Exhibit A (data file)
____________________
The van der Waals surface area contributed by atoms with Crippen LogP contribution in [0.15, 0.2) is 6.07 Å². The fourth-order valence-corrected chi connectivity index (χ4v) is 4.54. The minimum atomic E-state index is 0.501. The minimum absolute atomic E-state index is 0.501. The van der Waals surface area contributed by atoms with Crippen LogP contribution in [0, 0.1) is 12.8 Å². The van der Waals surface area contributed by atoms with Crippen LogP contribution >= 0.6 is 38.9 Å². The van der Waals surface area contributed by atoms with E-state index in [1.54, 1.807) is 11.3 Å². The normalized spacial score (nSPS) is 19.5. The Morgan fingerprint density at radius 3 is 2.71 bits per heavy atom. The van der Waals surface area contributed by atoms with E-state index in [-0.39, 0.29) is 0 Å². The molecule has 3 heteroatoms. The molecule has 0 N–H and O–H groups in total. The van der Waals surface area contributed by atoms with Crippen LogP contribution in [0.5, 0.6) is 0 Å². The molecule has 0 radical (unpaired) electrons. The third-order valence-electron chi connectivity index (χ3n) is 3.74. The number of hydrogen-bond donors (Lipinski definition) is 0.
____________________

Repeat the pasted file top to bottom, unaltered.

The van der Waals surface area contributed by atoms with Crippen LogP contribution in [0.15, 0.2) is 6.07 Å². The fourth-order valence-corrected chi connectivity index (χ4v) is 4.54. The minimum atomic E-state index is 0.501. The minimum absolute atomic E-state index is 0.501. The van der Waals surface area contributed by atoms with Crippen LogP contribution in [0, 0.1) is 12.8 Å². The van der Waals surface area contributed by atoms with Crippen LogP contribution >= 0.6 is 38.9 Å². The van der Waals surface area contributed by atoms with E-state index in [1.54, 1.807) is 11.3 Å². The normalized spacial score (nSPS) is 19.5. The Morgan fingerprint density at radius 3 is 2.71 bits per heavy atom. The van der Waals surface area contributed by atoms with E-state index in [-0.39, 0.29) is 0 Å². The molecule has 3 heteroatoms. The molecule has 0 N–H and O–H groups in total. The van der Waals surface area contributed by atoms with Crippen LogP contribution in [0.5, 0.6) is 0 Å². The molecule has 0 radical (unpaired) electrons. The third-order valence-electron chi connectivity index (χ3n) is 3.74. The number of hydrogen-bond donors (Lipinski definition) is 0.